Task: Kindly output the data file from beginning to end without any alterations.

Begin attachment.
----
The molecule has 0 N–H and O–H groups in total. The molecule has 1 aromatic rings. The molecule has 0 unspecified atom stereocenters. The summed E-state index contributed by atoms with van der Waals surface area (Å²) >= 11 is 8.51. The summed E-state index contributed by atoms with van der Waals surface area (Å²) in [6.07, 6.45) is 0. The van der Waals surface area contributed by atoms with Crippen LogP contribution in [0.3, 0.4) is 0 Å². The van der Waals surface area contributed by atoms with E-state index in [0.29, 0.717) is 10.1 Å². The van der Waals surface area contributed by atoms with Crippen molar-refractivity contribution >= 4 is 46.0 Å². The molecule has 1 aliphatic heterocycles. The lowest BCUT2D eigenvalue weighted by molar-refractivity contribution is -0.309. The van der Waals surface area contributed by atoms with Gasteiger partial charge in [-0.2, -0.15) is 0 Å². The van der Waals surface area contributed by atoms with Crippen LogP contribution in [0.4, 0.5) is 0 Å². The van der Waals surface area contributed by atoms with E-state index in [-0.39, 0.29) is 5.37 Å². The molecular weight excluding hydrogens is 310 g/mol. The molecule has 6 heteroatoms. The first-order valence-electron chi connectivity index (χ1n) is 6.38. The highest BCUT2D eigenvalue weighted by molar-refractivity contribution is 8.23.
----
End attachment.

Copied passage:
The molecule has 0 N–H and O–H groups in total. The molecule has 1 aromatic rings. The molecule has 0 unspecified atom stereocenters. The summed E-state index contributed by atoms with van der Waals surface area (Å²) >= 11 is 8.51. The summed E-state index contributed by atoms with van der Waals surface area (Å²) in [6.07, 6.45) is 0. The van der Waals surface area contributed by atoms with Crippen LogP contribution in [0.3, 0.4) is 0 Å². The van der Waals surface area contributed by atoms with E-state index in [0.29, 0.717) is 10.1 Å². The van der Waals surface area contributed by atoms with Crippen molar-refractivity contribution >= 4 is 46.0 Å². The molecule has 1 aliphatic heterocycles. The lowest BCUT2D eigenvalue weighted by molar-refractivity contribution is -0.309. The van der Waals surface area contributed by atoms with Gasteiger partial charge in [-0.2, -0.15) is 0 Å². The van der Waals surface area contributed by atoms with Crippen LogP contribution in [0.4, 0.5) is 0 Å². The van der Waals surface area contributed by atoms with E-state index in [-0.39, 0.29) is 5.37 Å². The molecular weight excluding hydrogens is 310 g/mol. The molecule has 6 heteroatoms. The first-order valence-electron chi connectivity index (χ1n) is 6.38. The highest BCUT2D eigenvalue weighted by molar-refractivity contribution is 8.23.